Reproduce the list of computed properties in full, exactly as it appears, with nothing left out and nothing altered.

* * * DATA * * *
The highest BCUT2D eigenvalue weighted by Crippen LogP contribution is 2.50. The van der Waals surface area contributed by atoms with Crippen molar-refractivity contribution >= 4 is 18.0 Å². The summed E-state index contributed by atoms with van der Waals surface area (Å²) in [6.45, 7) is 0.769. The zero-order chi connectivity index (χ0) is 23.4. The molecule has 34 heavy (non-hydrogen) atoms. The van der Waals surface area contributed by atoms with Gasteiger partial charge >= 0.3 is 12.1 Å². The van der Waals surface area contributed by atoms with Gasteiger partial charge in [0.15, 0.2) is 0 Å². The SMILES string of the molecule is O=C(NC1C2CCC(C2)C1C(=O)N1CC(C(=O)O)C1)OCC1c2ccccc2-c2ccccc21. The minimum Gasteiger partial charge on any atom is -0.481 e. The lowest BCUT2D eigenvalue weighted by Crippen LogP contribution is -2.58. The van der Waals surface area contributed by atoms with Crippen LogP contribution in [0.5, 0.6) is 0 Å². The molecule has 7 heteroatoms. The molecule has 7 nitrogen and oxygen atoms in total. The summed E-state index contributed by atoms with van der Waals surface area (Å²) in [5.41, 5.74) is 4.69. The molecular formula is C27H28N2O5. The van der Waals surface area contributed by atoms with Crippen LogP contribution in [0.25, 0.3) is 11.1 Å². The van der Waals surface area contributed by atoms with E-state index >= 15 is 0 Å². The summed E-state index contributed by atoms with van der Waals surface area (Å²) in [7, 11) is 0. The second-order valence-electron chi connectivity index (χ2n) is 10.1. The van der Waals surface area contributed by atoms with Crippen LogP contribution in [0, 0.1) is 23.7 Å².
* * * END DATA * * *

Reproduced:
The highest BCUT2D eigenvalue weighted by Crippen LogP contribution is 2.50. The van der Waals surface area contributed by atoms with Crippen molar-refractivity contribution >= 4 is 18.0 Å². The summed E-state index contributed by atoms with van der Waals surface area (Å²) in [6.45, 7) is 0.769. The zero-order chi connectivity index (χ0) is 23.4. The molecule has 34 heavy (non-hydrogen) atoms. The van der Waals surface area contributed by atoms with Gasteiger partial charge >= 0.3 is 12.1 Å². The van der Waals surface area contributed by atoms with Gasteiger partial charge in [0.15, 0.2) is 0 Å². The SMILES string of the molecule is O=C(NC1C2CCC(C2)C1C(=O)N1CC(C(=O)O)C1)OCC1c2ccccc2-c2ccccc21. The minimum Gasteiger partial charge on any atom is -0.481 e. The lowest BCUT2D eigenvalue weighted by Crippen LogP contribution is -2.58. The van der Waals surface area contributed by atoms with Crippen LogP contribution in [0.5, 0.6) is 0 Å². The molecule has 7 heteroatoms. The molecule has 7 nitrogen and oxygen atoms in total. The summed E-state index contributed by atoms with van der Waals surface area (Å²) in [5.41, 5.74) is 4.69. The molecular formula is C27H28N2O5. The van der Waals surface area contributed by atoms with Crippen LogP contribution in [0.25, 0.3) is 11.1 Å². The van der Waals surface area contributed by atoms with E-state index >= 15 is 0 Å². The summed E-state index contributed by atoms with van der Waals surface area (Å²) in [7, 11) is 0. The second-order valence-electron chi connectivity index (χ2n) is 10.1. The van der Waals surface area contributed by atoms with Crippen LogP contribution in [0, 0.1) is 23.7 Å².